Lakhmid dynasty and its descendantsEdit
The founder and most of the rulers of the kingdom were from the Banu Lakhm dynasty.
|1||'Amr I ibn Adi||268–295|
|2||Imru' al-Qays I ibn 'Amr||295–328|
|3||'Amr II ibn Imru' al-Qays||328–363|
|4||Aws ibn Qallam (non-dynastic)||363–368|
|5||Imru' al-Qays II ibn 'Amr||368–390|
|6||al-Nu'man I ibn Imru' al-Qays||390–418|
|7||al-Mundhir I ibn al-Nu'man||418–462|
|8||al-Aswad ibn al-Mundhir||462–490|
|9||al-Mundhir II ibn al-Mundhir||490–497|
|10||al-Nu'man II ibn al-Aswad||497–503|
|11||Abu Ya'fur ibn Alqama (non-dynastic, uncertain)||503–505|
|12||al-Mundhir III ibn al-Nu'man||503/5–554|
|13||'Amr III ibn al-Mundhir||554–569|
|14||Qabus ibn al-Mundhir||569–573|
|15||Suhrab (Persian governor)||573–574|
|16||al-Mundhir IV ibn al-Mundhir||574–580|
|17||al-Nu'man III ibn al-Mundhir||580–602|
|18||Iyas ibn Qabisah al-Ta'i (non-dynastic)
with Nakhiragan (Persian governor)
|19||Azadbeh (Persian governor)
followed by the Muslim conquest of Persia
Poets described al-Hira as paradise on earth; an Arab poet described the city's pleasant climate and beauty thus: "One day in al-Hirah is better than a year of treatment". The ruins of al-Hirah are located 3 kilometres (1.9 mi) south of Kufa on the west bank of the Euphrates.
- Fisher 2011, p. 258.
- Sauer, Eberhard (June 2017). Sasanian Persia Between Rome and the Steppes of Eurasia. Edinburgh University Press.
Shortly after this fateful decision the Sasanians were defeated by Arab armies on the ‘day of Dhu Qar’ at some point between 604 and 611, and lost their ascendancy over north-eastern Arabia.
- Power, Edmond (1913). "The Prehistory of Islam". Studies: An Irish Quarterly Review. Messenger Publications. 2 (7): 204–221. Retrieved 10 May 2021.
The Persians were soon to discover their fatal mistake in not continuing to govern Arabs by Arabs when they sustained a crushing defeat from the nomad army of the Bakr tribes at the battle of Dhu Qar about 610 AD This victory roused the self-consciousness of the Arabs.
- Ahmad, Nawawi (1976). "Arab Unity and Disunity" (PDF). University of Glasgow: 2. Archived from the original (PDF) on May 2021. Retrieved 10 May 2021.
Despite the small number of troops involved, the decisive victory of the Arabs is seen as the beginning of a new era, since it gave the Arab tribes a new confidence and enthusiasm.Cite journal requires
- Shahîd 1995, p. 120.
- Bosworth 1983, pp. 3–4.
- Fisher 2011, pp. 258–259.
- Shahid, Irfan (2006). Byzantium and the Arabs in the Fourth Century (PDF). Georgetown University. p. 38. Retrieved 8 April 2021.
- Nöldeke, Theodor. Geschichte der Perser und Araber zur Zeit der Sasaniden. p. 47.
- Byzantium and the Arabs in the Fourth Century, Irfan Shahid. pp. 33–34. Imru'al-qays christianity (may have been) orthodox, heretical or of the manichaean type [...] Perhaps Imru' al-Qays christianity was of the manichaean type, completely unacceptable to those in Byzantium. His father 'Amr was the protector of Manichaeism in Hira, that followed the crucifixion of Mani, the coptic papyri have shown.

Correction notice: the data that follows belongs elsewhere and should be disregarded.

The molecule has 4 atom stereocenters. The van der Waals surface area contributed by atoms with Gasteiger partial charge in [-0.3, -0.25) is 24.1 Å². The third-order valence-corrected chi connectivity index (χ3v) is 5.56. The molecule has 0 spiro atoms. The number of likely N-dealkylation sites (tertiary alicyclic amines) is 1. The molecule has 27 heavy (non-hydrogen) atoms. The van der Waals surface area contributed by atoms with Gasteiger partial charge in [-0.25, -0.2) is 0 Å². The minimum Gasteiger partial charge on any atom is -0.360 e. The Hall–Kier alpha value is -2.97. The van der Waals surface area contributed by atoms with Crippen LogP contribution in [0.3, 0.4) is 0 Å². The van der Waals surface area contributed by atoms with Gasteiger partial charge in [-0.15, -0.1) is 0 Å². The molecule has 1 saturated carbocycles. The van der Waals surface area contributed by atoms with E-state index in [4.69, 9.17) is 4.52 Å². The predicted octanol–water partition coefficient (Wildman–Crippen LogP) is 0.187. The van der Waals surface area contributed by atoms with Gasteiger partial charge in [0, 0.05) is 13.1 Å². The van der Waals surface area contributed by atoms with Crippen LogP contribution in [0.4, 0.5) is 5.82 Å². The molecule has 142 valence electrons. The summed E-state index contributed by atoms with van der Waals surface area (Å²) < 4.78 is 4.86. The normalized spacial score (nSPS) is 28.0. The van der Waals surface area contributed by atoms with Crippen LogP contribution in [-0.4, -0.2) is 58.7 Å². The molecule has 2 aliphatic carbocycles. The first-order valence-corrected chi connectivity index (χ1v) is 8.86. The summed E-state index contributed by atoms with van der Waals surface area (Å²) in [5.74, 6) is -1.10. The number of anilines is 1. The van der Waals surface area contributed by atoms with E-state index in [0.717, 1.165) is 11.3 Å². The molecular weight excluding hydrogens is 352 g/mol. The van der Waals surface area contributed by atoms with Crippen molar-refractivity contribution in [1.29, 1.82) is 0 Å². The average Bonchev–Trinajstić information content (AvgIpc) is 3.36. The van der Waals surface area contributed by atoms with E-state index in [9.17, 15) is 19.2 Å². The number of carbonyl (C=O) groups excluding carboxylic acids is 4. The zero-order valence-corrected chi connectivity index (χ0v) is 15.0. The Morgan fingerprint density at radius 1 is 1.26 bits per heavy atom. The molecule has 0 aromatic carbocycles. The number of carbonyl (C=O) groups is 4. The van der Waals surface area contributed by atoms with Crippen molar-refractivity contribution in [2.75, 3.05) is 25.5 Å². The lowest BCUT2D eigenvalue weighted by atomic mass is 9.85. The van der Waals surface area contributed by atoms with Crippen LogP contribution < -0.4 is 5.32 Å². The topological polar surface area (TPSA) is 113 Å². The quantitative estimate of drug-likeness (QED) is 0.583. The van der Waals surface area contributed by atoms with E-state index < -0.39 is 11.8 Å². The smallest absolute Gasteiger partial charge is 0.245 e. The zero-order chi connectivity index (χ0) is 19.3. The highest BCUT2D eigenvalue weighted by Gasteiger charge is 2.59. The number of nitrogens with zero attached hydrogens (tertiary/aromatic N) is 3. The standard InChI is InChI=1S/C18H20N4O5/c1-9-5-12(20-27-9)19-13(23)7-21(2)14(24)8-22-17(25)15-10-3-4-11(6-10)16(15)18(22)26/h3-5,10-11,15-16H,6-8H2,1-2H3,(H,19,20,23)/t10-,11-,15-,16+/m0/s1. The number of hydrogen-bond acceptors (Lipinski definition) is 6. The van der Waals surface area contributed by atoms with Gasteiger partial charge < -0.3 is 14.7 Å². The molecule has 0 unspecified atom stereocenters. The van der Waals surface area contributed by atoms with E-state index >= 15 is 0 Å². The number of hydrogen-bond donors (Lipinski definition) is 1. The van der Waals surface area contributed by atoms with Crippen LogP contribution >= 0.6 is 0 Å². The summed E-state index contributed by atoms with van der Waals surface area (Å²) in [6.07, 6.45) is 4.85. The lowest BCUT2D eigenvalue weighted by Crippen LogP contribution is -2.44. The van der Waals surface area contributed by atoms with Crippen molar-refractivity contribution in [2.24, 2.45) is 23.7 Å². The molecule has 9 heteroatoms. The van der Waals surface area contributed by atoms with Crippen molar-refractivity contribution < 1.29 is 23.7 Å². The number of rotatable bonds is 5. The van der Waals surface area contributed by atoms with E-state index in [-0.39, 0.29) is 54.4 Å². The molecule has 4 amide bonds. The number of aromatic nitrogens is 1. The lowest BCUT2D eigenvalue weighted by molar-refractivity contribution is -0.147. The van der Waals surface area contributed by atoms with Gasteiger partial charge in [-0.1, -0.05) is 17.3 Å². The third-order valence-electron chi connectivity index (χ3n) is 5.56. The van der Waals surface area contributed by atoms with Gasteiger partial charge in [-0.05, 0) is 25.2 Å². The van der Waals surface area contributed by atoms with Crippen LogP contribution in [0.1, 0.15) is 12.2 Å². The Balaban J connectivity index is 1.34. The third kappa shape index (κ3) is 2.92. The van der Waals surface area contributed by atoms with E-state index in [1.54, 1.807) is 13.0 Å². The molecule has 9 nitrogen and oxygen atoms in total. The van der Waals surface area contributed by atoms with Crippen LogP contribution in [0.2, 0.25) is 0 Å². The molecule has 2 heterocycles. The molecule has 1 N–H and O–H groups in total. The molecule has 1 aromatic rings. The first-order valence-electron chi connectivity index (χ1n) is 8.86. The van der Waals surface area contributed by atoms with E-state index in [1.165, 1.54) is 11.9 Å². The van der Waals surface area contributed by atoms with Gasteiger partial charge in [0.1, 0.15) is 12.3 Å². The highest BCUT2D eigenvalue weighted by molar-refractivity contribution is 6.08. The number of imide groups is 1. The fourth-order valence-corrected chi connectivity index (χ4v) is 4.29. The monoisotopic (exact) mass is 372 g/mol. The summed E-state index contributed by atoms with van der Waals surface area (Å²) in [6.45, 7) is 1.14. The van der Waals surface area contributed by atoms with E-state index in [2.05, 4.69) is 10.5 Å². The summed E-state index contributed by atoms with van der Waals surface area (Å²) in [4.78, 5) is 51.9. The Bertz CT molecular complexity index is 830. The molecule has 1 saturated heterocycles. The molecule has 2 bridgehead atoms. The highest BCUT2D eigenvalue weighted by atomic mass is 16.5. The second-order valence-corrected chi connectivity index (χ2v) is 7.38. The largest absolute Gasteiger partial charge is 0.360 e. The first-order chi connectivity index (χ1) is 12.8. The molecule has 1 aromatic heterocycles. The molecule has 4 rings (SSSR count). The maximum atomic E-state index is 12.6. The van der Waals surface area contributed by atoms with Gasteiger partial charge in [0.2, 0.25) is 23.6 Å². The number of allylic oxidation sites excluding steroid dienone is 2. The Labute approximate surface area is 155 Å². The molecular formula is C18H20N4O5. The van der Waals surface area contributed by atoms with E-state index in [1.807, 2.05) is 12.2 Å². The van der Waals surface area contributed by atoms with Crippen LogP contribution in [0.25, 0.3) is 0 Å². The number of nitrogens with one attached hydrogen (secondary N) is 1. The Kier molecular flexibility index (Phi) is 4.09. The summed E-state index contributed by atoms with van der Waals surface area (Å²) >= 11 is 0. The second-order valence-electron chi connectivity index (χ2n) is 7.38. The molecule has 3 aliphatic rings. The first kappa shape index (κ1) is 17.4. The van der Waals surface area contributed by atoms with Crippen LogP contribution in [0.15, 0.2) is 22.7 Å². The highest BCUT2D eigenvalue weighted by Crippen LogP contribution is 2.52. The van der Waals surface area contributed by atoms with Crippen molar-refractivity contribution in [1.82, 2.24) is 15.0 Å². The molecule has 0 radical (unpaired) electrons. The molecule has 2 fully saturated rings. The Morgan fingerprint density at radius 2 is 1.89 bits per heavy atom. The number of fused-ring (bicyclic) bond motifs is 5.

- Byzantium and the Arabs in the Fourth Century, Irfan Shahîd. p. 32. Allthough [sic] Imru' al-Qays was considered christian [...] there is not a single christian formula or symbol in the (Namarah) inscription.
- Iraq After the Muslim Conquest By Michael G. Morony, pg. 233
- Soravia, Bruna (2011). "ʿAbbādids (search results)". In Fleet, Kate; Krämer, Gudrun; Matringe, Denis; Nawas, John; Rowson, Everett (eds.). Encyclopaedia of Islam, THREE. Brill Online. ISSN 1873-9830.
- Bosworth, C. E. (1983). "Iran and the Arabs Before Islam". In Yarshater, Ehsan (ed.). The Cambridge History of Iran: The Seleucid, Parthian, and Sasanian periods (1). Cambridge: Cambridge University Press. pp. 593–612. ISBN 978-0-521-200929.
- Bosworth, C.E., ed. (1999). The History of al-Ṭabarī, Volume V: The Sāsānids, the Byzantines, the Lakhmids, and Yemen. SUNY Series in Near Eastern Studies. Albany, New York: State University of New York Press. pp. 370–371. ISBN 978-0-7914-4355-2.
- Shahîd, Irfan (1995). "al-Nuʿman (III) b. al-Mund̲h̲ir". In Bosworth, C. E.; van Donzel, E.; Heinrichs, W. P. & Lecomte, G. (eds.). The Encyclopaedia of Islam, New Edition, Volume VIII: Ned–Sam. Leiden: E. J. Brill. pp. 119–120. ISBN 978-90-04-09834-3.
- Fisher, Greg (2011). "Kingdoms or Dynasties? Arabs, History, and Identity before Islam". Journal of Late Antiquity. 4 (2): 245–267. doi:10.1353/jla.2011.0024.
- Martindale, John R., ed. (1992). The Prosopography of the Later Roman Empire: Volume III, AD 527–641. Cambridge: Cambridge University Press. ISBN 0-521-20160-8.
- History of the kings of Hirah, in The Fields of Gold by Al-Masudi (ca. 896–956), Abu al-Ḥasan ʿAlī ibn al-Ḥusayn ibn ʿAlī (1871) , "44", Kitab Muruj adh-Dhahab wa-Ma'adin al-Jawhar (Les Prairies d'or), III, translated by de Meynard, Charles Barbier; de Courteille, Pavet, Paris: Imprimerie imperiale, pp. 181–213
- Rothstein, Gustav (1899). Die Dynastie der Lahmiden in al-Hîra. Ein Versuch zur arabisch-persichen Geschichte zur Zeit der Sasaniden [The Dynasty of the Lakhmids at al-Hira. An Essay on Arab–Persian History at the Time of the Sasanids] (in German). Berlin: Reuther & Reichard.
- Britannica Encyclopedia
- Bahrain government website "Arabic website"
- Article about al-Hira history "Arabic website"
- Al Sejel el Arslaneh (the book of the history of the Arslan dynasty)